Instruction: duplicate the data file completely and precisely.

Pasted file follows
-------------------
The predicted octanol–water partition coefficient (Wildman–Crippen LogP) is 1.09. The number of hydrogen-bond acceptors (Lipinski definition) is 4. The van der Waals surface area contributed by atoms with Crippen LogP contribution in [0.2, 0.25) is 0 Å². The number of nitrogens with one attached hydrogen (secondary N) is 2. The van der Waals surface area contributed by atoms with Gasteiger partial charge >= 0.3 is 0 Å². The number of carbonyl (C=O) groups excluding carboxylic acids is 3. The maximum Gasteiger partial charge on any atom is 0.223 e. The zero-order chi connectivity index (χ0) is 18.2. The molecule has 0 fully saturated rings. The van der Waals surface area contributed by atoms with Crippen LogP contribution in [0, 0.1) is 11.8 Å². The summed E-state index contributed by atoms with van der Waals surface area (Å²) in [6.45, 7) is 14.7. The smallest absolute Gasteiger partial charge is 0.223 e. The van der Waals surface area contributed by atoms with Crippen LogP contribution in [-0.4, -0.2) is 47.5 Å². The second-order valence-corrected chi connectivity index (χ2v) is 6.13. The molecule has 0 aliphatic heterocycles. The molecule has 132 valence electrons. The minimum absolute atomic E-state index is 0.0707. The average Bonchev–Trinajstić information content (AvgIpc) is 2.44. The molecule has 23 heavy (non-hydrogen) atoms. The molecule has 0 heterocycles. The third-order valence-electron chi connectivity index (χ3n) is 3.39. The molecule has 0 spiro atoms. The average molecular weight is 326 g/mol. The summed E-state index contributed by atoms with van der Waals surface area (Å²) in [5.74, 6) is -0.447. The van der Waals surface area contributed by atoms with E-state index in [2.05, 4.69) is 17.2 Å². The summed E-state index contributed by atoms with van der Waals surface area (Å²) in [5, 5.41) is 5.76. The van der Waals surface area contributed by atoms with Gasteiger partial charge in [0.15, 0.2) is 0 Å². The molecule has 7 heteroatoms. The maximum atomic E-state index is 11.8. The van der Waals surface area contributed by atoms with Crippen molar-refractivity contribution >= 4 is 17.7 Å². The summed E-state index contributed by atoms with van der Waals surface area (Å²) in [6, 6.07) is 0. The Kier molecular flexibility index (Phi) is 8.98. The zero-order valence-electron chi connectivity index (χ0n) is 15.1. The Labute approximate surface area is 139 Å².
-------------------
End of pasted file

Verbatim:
The predicted octanol–water partition coefficient (Wildman–Crippen LogP) is 1.09. The number of hydrogen-bond acceptors (Lipinski definition) is 4. The van der Waals surface area contributed by atoms with Crippen LogP contribution in [0.2, 0.25) is 0 Å². The number of nitrogens with one attached hydrogen (secondary N) is 2. The van der Waals surface area contributed by atoms with Gasteiger partial charge >= 0.3 is 0 Å². The number of carbonyl (C=O) groups excluding carboxylic acids is 3. The maximum Gasteiger partial charge on any atom is 0.223 e. The zero-order chi connectivity index (χ0) is 18.2. The molecule has 0 fully saturated rings. The van der Waals surface area contributed by atoms with Crippen LogP contribution in [0, 0.1) is 11.8 Å². The summed E-state index contributed by atoms with van der Waals surface area (Å²) in [6.45, 7) is 14.7. The smallest absolute Gasteiger partial charge is 0.223 e. The van der Waals surface area contributed by atoms with Crippen LogP contribution in [-0.4, -0.2) is 47.5 Å². The second-order valence-corrected chi connectivity index (χ2v) is 6.13. The molecule has 0 aliphatic heterocycles. The molecule has 132 valence electrons. The minimum absolute atomic E-state index is 0.0707. The average Bonchev–Trinajstić information content (AvgIpc) is 2.44. The molecule has 23 heavy (non-hydrogen) atoms. The molecule has 0 heterocycles. The third-order valence-electron chi connectivity index (χ3n) is 3.39. The molecule has 0 spiro atoms. The average molecular weight is 326 g/mol. The summed E-state index contributed by atoms with van der Waals surface area (Å²) in [5.74, 6) is -0.447. The van der Waals surface area contributed by atoms with E-state index in [2.05, 4.69) is 17.2 Å². The summed E-state index contributed by atoms with van der Waals surface area (Å²) in [5, 5.41) is 5.76. The van der Waals surface area contributed by atoms with Gasteiger partial charge in [0.15, 0.2) is 0 Å². The molecule has 7 heteroatoms. The maximum atomic E-state index is 11.8. The van der Waals surface area contributed by atoms with Crippen molar-refractivity contribution >= 4 is 17.7 Å². The summed E-state index contributed by atoms with van der Waals surface area (Å²) in [6, 6.07) is 0. The Kier molecular flexibility index (Phi) is 8.98. The zero-order valence-electron chi connectivity index (χ0n) is 15.1. The Labute approximate surface area is 139 Å².